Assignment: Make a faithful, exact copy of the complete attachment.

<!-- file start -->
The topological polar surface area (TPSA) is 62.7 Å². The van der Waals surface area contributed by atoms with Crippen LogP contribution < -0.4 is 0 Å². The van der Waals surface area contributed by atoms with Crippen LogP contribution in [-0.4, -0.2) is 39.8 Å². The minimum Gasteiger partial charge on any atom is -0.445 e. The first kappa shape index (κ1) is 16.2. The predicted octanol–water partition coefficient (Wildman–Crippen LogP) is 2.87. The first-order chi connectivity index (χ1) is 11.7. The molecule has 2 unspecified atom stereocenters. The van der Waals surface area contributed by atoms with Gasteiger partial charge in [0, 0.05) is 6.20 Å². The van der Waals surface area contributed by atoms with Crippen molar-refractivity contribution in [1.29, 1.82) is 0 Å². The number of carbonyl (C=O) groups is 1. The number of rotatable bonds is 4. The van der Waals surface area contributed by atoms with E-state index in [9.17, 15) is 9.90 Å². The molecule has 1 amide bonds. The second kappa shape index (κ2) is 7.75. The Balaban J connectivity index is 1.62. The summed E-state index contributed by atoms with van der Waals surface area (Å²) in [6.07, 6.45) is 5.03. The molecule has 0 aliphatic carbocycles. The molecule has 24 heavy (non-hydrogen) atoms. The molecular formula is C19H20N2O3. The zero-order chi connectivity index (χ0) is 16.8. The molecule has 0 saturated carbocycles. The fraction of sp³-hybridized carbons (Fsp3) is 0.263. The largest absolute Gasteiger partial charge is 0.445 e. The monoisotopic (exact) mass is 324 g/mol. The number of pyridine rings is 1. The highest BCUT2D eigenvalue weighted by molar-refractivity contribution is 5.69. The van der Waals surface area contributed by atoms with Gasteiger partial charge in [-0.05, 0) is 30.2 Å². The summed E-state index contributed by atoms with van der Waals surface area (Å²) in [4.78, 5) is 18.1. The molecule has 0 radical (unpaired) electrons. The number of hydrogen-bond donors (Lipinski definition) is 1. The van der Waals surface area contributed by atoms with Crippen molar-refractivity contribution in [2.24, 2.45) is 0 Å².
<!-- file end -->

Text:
The topological polar surface area (TPSA) is 62.7 Å². The van der Waals surface area contributed by atoms with Crippen LogP contribution < -0.4 is 0 Å². The van der Waals surface area contributed by atoms with Crippen LogP contribution in [-0.4, -0.2) is 39.8 Å². The minimum Gasteiger partial charge on any atom is -0.445 e. The first kappa shape index (κ1) is 16.2. The predicted octanol–water partition coefficient (Wildman–Crippen LogP) is 2.87. The first-order chi connectivity index (χ1) is 11.7. The molecule has 2 unspecified atom stereocenters. The van der Waals surface area contributed by atoms with Gasteiger partial charge in [0, 0.05) is 6.20 Å². The van der Waals surface area contributed by atoms with Crippen molar-refractivity contribution in [1.29, 1.82) is 0 Å². The number of carbonyl (C=O) groups is 1. The number of rotatable bonds is 4. The van der Waals surface area contributed by atoms with E-state index in [9.17, 15) is 9.90 Å². The molecule has 1 amide bonds. The second kappa shape index (κ2) is 7.75. The Balaban J connectivity index is 1.62. The summed E-state index contributed by atoms with van der Waals surface area (Å²) in [6.07, 6.45) is 5.03. The molecule has 0 aliphatic carbocycles. The molecule has 24 heavy (non-hydrogen) atoms. The molecular formula is C19H20N2O3. The zero-order chi connectivity index (χ0) is 16.8. The molecule has 0 saturated carbocycles. The fraction of sp³-hybridized carbons (Fsp3) is 0.263. The largest absolute Gasteiger partial charge is 0.445 e. The monoisotopic (exact) mass is 324 g/mol. The number of pyridine rings is 1. The highest BCUT2D eigenvalue weighted by molar-refractivity contribution is 5.69. The van der Waals surface area contributed by atoms with Gasteiger partial charge in [-0.05, 0) is 30.2 Å². The summed E-state index contributed by atoms with van der Waals surface area (Å²) in [4.78, 5) is 18.1. The molecule has 0 radical (unpaired) electrons. The number of hydrogen-bond donors (Lipinski definition) is 1. The van der Waals surface area contributed by atoms with Crippen molar-refractivity contribution in [2.24, 2.45) is 0 Å².